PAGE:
What's the difference in preacher, minister, and evangelist? I see more and more now that preachers are changing to be called an evangelist.
A preacher is one who proclaims the word of God. The Greek word that Paul uses when he refers to himself as a preacher (1 Timothy 2:7; 2 Timothy 1:11) means a herald who proclaims a specific message for a king. In some movies about the Middle Ages you might see someone who stands in the public square and reads a proclamation from the king. That would be a preacher.
The term evangelist comes from the Greek directly. A translation of the word would be one who brings good news. The term is used of Philip (Acts 2:18) and Timothy (2 Timothy 4:5). It basically carries the same meaning as a preacher, except that it specifically refers to good news. In the case of an evangelist for God it would be one who preaches the gospel (good news) of Jesus Christ.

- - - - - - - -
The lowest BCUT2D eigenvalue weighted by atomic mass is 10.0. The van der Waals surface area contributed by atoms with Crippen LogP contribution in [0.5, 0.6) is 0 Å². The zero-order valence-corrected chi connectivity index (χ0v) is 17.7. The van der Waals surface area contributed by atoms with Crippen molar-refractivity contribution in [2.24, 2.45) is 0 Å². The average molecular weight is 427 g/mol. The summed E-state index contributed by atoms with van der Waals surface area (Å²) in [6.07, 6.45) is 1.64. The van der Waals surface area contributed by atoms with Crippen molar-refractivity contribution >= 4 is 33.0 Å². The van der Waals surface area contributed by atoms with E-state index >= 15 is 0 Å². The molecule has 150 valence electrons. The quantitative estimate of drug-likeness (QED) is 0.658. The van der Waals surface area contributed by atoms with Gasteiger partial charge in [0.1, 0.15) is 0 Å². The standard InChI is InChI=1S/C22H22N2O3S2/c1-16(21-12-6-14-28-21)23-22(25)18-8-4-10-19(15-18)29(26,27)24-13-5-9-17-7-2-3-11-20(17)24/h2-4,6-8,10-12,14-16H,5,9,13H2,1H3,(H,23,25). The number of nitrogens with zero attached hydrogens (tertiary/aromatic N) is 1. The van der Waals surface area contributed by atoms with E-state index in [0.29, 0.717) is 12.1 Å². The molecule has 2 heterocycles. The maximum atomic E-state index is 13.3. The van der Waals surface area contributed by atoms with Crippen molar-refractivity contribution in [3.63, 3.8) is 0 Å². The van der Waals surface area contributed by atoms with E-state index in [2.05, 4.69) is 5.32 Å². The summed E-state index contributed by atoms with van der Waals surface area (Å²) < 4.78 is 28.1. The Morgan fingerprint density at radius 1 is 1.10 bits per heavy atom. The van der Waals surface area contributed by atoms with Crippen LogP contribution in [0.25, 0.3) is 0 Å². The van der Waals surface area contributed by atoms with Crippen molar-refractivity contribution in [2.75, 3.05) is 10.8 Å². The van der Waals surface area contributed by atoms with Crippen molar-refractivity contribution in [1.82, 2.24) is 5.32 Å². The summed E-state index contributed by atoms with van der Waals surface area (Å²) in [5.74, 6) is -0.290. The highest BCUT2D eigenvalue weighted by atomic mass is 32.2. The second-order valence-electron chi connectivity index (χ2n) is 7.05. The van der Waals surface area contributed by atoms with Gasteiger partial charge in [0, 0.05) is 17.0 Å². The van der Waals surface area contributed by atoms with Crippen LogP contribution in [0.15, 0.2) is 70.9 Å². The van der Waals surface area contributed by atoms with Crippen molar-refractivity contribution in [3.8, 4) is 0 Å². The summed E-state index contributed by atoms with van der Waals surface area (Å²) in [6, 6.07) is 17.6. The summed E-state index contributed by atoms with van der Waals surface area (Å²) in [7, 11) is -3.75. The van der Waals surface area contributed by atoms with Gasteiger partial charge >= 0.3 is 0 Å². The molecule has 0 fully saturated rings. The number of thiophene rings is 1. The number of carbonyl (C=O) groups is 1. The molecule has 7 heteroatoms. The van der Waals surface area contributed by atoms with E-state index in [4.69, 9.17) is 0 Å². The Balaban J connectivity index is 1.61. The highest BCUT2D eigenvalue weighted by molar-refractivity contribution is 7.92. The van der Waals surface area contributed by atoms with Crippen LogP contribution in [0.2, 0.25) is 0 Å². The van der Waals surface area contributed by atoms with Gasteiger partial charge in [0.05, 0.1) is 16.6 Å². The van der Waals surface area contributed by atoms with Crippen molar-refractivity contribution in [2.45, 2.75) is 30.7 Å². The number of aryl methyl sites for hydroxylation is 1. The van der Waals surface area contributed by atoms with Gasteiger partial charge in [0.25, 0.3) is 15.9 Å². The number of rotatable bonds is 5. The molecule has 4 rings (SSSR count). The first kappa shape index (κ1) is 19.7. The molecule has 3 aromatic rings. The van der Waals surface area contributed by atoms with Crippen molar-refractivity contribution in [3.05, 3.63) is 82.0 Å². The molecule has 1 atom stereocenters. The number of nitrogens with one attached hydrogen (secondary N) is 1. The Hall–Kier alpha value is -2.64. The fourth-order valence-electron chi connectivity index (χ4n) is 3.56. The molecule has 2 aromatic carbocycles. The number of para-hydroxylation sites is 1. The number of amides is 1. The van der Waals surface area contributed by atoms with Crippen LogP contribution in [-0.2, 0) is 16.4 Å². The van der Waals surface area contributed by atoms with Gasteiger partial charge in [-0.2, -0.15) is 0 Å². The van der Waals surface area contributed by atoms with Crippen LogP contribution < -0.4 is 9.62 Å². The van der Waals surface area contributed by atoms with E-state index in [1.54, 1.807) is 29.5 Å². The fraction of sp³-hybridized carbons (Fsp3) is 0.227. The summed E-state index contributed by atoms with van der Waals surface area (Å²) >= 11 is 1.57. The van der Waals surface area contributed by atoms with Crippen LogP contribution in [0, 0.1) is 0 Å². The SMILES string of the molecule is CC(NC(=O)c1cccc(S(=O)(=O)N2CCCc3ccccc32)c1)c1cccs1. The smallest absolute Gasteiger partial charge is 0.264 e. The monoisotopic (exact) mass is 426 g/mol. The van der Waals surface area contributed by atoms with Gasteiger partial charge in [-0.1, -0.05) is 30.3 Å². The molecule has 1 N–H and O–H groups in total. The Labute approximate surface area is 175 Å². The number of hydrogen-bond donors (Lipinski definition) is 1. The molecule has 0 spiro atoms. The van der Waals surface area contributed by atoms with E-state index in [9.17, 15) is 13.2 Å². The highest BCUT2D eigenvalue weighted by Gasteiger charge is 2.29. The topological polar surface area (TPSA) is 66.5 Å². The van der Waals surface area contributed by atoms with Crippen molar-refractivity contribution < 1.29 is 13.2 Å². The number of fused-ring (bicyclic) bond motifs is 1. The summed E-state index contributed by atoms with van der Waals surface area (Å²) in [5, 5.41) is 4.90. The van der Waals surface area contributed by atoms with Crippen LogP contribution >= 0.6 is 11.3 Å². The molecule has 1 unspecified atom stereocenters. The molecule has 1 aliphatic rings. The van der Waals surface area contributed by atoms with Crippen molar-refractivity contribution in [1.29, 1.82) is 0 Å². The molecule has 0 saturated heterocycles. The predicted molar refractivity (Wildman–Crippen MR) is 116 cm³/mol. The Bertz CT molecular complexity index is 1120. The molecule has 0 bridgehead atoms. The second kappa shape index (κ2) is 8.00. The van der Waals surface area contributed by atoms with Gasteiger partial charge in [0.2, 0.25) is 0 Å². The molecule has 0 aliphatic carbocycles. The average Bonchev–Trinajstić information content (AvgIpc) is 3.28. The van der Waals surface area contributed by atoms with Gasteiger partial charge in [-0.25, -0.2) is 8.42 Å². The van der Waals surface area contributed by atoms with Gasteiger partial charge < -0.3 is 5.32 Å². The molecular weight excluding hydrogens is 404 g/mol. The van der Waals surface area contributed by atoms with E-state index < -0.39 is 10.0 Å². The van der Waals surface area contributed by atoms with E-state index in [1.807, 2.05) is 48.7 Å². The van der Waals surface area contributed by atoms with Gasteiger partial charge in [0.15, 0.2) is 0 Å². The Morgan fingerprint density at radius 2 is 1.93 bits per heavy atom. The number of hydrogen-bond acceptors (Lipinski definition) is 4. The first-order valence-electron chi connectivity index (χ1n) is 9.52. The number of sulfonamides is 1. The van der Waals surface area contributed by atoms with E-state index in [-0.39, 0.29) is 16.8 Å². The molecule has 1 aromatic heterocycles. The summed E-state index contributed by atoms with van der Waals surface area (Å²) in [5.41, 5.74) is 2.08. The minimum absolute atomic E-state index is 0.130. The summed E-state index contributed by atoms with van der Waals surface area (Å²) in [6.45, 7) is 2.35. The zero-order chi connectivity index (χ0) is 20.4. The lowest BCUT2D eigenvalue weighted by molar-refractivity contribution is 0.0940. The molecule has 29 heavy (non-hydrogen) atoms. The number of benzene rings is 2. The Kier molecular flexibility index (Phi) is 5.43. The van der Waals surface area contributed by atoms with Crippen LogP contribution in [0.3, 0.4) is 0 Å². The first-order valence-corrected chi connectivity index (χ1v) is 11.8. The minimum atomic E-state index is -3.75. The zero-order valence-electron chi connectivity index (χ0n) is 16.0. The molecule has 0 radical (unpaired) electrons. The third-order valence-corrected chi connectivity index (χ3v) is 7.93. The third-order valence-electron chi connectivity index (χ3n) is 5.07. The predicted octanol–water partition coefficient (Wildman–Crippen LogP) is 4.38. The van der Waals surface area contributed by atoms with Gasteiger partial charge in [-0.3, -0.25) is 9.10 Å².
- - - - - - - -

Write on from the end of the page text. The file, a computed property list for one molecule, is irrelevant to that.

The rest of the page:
A minister is a servant, or one who waits tables. Thus it would be proper for the one who takes your order in a restaurant to say, “I will be your minister today.” In the King James Version of the Bible, the word is translated minister twenty times, servant eight times, and deacon three times. Usually it means one who serves others or meets the needs of others. Because it is the word that is used as the title “deacon,” some people think a preacher should not be called a minister unless he is named a deacon of the congregation. On the other hand, Paul said he was a minister of the church (Ephesians 3:6-7). Anyone who performs a service for the church, particularly in the material operation of the church or meeting the physical needs of someone, can be called a minister. Many preachers are avoiding being called a minister so there will be no confusion about whether or not they are a deacon.